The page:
Co-operative Food has said that biodegradable carrier bags should be used by consumers for dealing with food waste.
Following the British Plastics Federation saying that an exemption for biodegradable carrier bags from being part of the 5p levy proposed in England would be “catastrophic” for plastics recycling, the Co-operative Food said that biodegradable plastic bags can have their place.
It believes that compostable bags should be kept separate when sold and marketed for the purpose of acting as food waste caddy liners by the consumer.
The grocer is currently rolling out its programme of offering compostable carrier bags across the country for use as caddy liners once the goods have been taken home. It only introduces this in store once local authorities have launched food waste collections.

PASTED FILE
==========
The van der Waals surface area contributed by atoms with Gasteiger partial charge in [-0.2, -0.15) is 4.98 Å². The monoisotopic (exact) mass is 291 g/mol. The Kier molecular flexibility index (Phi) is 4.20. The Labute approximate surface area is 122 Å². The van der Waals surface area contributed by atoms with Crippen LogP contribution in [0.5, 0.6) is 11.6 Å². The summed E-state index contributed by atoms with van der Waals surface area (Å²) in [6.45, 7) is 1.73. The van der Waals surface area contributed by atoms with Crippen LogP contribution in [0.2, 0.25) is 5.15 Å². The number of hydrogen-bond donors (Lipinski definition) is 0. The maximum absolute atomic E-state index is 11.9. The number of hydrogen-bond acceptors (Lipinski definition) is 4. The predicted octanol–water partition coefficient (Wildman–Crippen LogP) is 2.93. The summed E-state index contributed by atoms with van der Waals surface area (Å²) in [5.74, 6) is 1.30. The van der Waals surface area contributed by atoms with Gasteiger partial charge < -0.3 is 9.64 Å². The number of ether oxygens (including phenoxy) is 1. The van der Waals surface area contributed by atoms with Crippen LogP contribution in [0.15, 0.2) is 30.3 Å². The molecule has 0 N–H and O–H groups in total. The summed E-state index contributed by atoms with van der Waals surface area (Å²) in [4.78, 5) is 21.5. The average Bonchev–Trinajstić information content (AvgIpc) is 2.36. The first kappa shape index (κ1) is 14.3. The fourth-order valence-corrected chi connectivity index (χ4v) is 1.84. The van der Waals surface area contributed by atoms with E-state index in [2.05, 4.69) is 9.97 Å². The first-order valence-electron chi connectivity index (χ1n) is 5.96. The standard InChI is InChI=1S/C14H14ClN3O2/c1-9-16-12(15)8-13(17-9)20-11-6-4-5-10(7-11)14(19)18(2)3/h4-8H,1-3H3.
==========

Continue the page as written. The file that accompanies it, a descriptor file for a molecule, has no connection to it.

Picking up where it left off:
It also sells the bags while currently giving away the traditional polythene plastic bags for free, and believes that biodegradable bags should not be given an exemption from the levy.
Co-operative Food environment manager Iain Ferguson said: “We are currently the only major UK retailer to sell compostable carrier bags.
“In common with other major retailers, we also recycle carrier bags at front of store. I am aware of the concern expressed by the recycling industry about the potential for contamination.
“However, we make sure that our bags are carefully labelled and easily recognisable, both for customers and collection crews. As we sell the bags for 6p each and promote them for food waste collection (where local authorities accept them), we do not foresee the concern about contamination being realised.
“In our experience, customers buy the bags for the end use intended. This is borne out by our finding none of these bags in our own polythene recycling stream.”